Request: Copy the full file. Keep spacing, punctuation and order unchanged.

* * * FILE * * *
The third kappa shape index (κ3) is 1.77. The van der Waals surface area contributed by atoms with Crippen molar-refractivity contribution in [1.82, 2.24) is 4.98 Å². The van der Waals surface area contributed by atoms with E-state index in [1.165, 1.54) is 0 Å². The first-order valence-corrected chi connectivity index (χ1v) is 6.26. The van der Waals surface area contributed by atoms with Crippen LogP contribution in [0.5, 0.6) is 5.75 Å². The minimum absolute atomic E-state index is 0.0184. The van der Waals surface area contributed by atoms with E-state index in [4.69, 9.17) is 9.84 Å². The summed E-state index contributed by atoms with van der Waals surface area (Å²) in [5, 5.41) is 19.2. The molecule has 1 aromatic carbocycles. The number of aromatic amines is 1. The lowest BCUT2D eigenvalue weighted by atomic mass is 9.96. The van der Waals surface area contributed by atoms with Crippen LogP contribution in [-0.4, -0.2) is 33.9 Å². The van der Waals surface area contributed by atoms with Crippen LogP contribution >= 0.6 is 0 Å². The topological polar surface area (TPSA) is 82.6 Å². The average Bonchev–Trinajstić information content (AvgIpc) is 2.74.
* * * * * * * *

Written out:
The third kappa shape index (κ3) is 1.77. The van der Waals surface area contributed by atoms with Crippen molar-refractivity contribution in [1.82, 2.24) is 4.98 Å². The van der Waals surface area contributed by atoms with E-state index in [1.165, 1.54) is 0 Å². The first-order valence-corrected chi connectivity index (χ1v) is 6.26. The van der Waals surface area contributed by atoms with Crippen LogP contribution in [0.5, 0.6) is 5.75 Å². The minimum absolute atomic E-state index is 0.0184. The van der Waals surface area contributed by atoms with E-state index in [4.69, 9.17) is 9.84 Å². The summed E-state index contributed by atoms with van der Waals surface area (Å²) in [5, 5.41) is 19.2. The molecule has 1 aromatic carbocycles. The number of aromatic amines is 1. The lowest BCUT2D eigenvalue weighted by atomic mass is 9.96. The van der Waals surface area contributed by atoms with Crippen LogP contribution in [-0.4, -0.2) is 33.9 Å². The van der Waals surface area contributed by atoms with Crippen LogP contribution >= 0.6 is 0 Å². The topological polar surface area (TPSA) is 82.6 Å². The average Bonchev–Trinajstić information content (AvgIpc) is 2.74.